Henry Rodriguez had a lot of ideas as a young, energetic teacher. He wanted to make his civics class relevant and to help his students be more aware of what was going on in the world. One of his ideas involved requiring his kids to watch a brief news program every morning for the whole year.
At first, students had to write simple summaries of what happened, but then the exercise got more advanced as the year progressed. Rodriguez helped them start to build a narrative about the news, no longer just summarizing, but connecting the dots and predicting the effects of events. They wrote about how things were related, and more.
But activities like that don’t automatically turn students into engaged learners, no matter how well-designed, and some students continued to remain relatively unaware and uninvolved. Rodriguez described one student, Carmen, as oblivious to the world around her.
“She was just going through the motions of life,” he says.
Rodriguez realized that his required civics lessons about democracy didn’t appeal to seventh graders who are years away from voting.
But, he always believed in the immediate relevance of the economics piece of his course. He tried to use economics as a way to turn kids on, particularly the oblivious ones.
“I would tell my students ‘you guys can’t vote politically, but you can vote with your money,’” he said.
He told the students that if they all decided, for example, that they didn’t want to go to a particular kind of movie or buy a certain brand of clothes, it would have a real effect on the market. It was this idea that began to wake Carmen up.
“It really intrigued her,” Rodriguez said, “and she kept asking me about it.”
Rodriguez thinks these issues interested Carmen because they resonated with her daily life, the choices she was making and the things she was doing. Using her purchasing power wasn’t something theoretical, and it wasn’t about a test. It was about how she behaved in the world.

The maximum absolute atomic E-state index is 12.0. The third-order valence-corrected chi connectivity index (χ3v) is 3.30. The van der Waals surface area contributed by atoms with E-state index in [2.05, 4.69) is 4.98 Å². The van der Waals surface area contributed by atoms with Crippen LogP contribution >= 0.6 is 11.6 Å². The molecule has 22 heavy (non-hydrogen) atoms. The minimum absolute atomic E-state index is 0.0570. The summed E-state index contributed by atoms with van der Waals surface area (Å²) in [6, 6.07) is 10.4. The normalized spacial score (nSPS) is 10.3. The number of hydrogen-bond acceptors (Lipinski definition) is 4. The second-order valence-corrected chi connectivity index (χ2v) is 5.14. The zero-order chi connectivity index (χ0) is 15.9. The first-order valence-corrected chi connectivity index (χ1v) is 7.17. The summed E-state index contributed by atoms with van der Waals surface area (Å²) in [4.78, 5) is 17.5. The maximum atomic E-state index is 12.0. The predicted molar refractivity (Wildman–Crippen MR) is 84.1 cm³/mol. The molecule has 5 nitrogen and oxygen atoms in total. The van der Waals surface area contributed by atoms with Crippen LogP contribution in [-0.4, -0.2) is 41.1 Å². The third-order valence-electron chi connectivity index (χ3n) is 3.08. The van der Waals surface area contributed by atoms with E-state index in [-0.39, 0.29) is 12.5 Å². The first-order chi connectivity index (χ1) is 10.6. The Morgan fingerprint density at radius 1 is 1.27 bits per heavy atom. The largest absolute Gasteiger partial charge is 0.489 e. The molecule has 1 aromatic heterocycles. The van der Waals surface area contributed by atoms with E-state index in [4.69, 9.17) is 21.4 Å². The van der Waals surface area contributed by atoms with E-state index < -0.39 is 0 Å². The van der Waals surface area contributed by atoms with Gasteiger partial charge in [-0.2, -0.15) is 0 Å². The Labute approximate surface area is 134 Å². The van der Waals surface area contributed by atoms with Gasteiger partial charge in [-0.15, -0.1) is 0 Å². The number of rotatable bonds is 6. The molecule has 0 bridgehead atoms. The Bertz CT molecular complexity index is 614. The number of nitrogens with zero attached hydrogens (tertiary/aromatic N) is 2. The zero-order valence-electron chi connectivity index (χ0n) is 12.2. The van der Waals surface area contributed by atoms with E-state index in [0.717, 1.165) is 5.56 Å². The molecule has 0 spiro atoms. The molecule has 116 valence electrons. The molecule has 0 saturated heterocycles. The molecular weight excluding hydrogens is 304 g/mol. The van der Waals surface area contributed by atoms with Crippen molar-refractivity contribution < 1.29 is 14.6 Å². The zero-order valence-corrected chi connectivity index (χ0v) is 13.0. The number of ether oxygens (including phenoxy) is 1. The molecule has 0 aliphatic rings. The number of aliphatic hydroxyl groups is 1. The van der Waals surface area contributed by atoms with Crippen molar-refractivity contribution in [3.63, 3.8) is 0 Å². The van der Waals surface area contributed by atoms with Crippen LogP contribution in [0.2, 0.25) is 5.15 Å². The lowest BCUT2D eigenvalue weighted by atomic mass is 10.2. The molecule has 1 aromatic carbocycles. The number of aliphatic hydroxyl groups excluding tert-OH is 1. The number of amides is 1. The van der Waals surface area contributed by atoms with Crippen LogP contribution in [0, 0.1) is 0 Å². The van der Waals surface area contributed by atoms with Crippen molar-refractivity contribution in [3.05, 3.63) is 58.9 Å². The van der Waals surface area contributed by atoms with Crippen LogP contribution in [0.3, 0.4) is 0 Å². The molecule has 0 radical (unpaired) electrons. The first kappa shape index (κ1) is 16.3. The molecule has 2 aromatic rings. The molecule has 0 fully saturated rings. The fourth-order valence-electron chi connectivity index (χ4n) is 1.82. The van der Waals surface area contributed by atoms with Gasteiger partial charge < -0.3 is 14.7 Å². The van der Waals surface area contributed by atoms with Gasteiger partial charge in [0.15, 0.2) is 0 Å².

According to Rodriguez, “It was something that made her think about why she was doing the things she was doing.”
The conversations about it between Rodriguez and Carmen continued through the rest of the school year. Then, Rodriguez got an email over the summer. Carmen — former oblivious student — wanted to start a consumer education club at the school and get other kids involved. She wanted to help them share her burgeoning awareness of the implications of their economic decisions.
“What she learned changed her,” Rodriguez said. “As opposed to her going through life not thinking about buying decisions, now she’s more aware.”
He’s reflective about how you’d measure this effect.
“Did this new awareness make her FCAT Math score go up? No. But it is something extremely valuable that will be with her for the rest of her life.”
Unfortunately, Rodriguez won’t be inspiring any more Carmens for the foreseeable future. For a variety of reasons that we will talk about in a future post, he’s leaving the profession.
And, as he goes, I believe the story of his impact will be better told by Carmen’s Consumer Education Club and her new awareness than it could be by the test scores Rodriguez’s students achieved.
This isn’t something you can easily measure in the classroom, or in one calendar year. But we cannot deny that his waking her up added value to her life that will pay dividends down the road, dividends we cannot predict at this point.
It’s a shame our policymakers aren’t trying to figure out a way to recognize Rodriguez and the other teachers out there for these kinds of lasting accomplishments. By opting for a simple, reductive, numerical formula to determine teacher value, the policymakers seem unable to engage in the very kinds of critical thinking they say they want to encourage in our students. And this higher-level thinking is exactly what Henry Rodriguez helped Carmen develop.
Jeremy Glazer is a Miami-Dade teacher writing about classroom issues for StateImpact Florida. Want to sound off on something Glazer has written? Want to suggest a topic for him? Send us an email at Florida@stateimpact.org and put “Classroom Contemplations” in the subject line.